Most episodes of Raw start with a match or someone walking down to the ring to cut a promo. That’s why ideas like having the roster around the ring waiting for Bischoff to appear work. Fair enough, the impending announcement from the GM probably isn’t going to shake the foundation of the WWE to its core (no matter how many times they say it will) but the sparkle of something different from the norm just heightens the senses sufficiently that it lifts the show before a single punch has been pulled. It looked as though the segment was going to be nothing more than an ingenious way of promoting both Survivor Series and the upcoming two hours of Raw but Edge’s public bollocking (UK readers only) and subsequent farewell made it a good opening. Though we’re mostly using ‘knowledge’ in its fan sense, it’s not top secret information that Edge will more than likely receive an ‘injury’ from his Smackdown streetfight with Batista to explain his disappearance from our screens while he sorts out a real injury. Still, Lita did what she does best to try and get her man out of the match and showed her breasts to the one person on Raw who hadn’t seen them already. Man, you know you’ve got deviancy issues when Bischoff calls you a slut.
Kurt Angle’s displeasure at the fan’s willingness to chant “You suck” during his entrance music and his later moaning and subsequent lame happiness at seeing Daivari as the special referee in the main event are surely a sign that ‘psycho’ Kurt has been consigned to the garbage and we are now experiencing a hybrid ‘cry-baby/dork’ version of our Olympic gold medallist. I don’t think Daivari’s interjections adversely affected the flow of the contest, despite being the main source of spots during the match, but I am concerned that once again Kurt has someone else to thank for a victory. Kurt can be all the wrestling machine in the ring that he wants but unless he’s winning his matches clean and unassisted then his stock as the man who can take the title from Cena and keep it for an extended period of time won’t improve. As for the match itself, I disagree with those who would suggest that Masters and especially Cena had to be carried. For the third match in a row (yes, I’m still keeping count) Cena looked good in the ring and was at running speed throughout. He was still a bigger whore than Lita but, if what I’m looking for from him is there, I can ignore the stuff that is primarily aimed at someone else’s enjoyment. My only complaint about the main event was that nothing occurred between Cena and Michaels. Seeing as it was mentioned in the build up to the match, I was hoping for further development regarding HBK’s kick at Cena the week before and the double-team with Kurt at Taboo Tuesday. But it wasn’t referred to in the last segment and I feel an opportunity was missed to add a further dimension to the triangle whilst also putting a bit of pseudo-heel fire back in Cena’s character. Or maybe being pissed off with a fellow face is a step too close to unacceptability for Vince’s franchise ideas.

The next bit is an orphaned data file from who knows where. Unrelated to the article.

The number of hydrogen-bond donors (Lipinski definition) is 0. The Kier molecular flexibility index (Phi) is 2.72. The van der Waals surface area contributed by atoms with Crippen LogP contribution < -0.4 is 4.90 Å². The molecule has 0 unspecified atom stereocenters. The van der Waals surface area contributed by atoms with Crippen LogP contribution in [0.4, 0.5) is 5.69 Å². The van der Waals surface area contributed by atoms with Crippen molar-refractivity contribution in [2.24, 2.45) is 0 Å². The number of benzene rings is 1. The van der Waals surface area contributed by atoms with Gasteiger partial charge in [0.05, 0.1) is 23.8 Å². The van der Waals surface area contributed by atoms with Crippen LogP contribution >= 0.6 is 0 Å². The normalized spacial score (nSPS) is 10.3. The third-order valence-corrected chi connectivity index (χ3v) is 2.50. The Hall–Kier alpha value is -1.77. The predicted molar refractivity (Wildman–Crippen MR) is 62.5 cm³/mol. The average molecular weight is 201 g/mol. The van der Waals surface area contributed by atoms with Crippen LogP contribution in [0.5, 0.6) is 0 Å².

It was reassuring to see Shelton Benjamin back on the main show and his match with Carlito was given a nice reason to be there (the winner getting a slot in the Survivor Series ten-man tag) and enough time to make a watchable contest. Although obviously a reference to Carlito’s previous pretensions to be a WWE segment host, I am hoping that his determination to do more than the Cabana is a sign from the writers that they will focus more on Carlito’s wrestling, which has shown a vast improvement over the last six months, and less on the apple-spitting and grinning. It was the match of the night for me and a further indication that I just don’t see what WWE management doesn’t like about Benjamin. True, he’ll never shine in promo like The Rock or carry the company like Hogan did in the 80’s but then that’s equally applicable to lots of wrestlers today and they’re not half the athletic and dynamic wrestler that Shelton is. Not everyone needs to be the next crossover film star or talk-show circuit darling. You never know, sometimes wrestling fans might just want to watch a wrestling match in between the midgets, strippers and amusing bowel surgeries.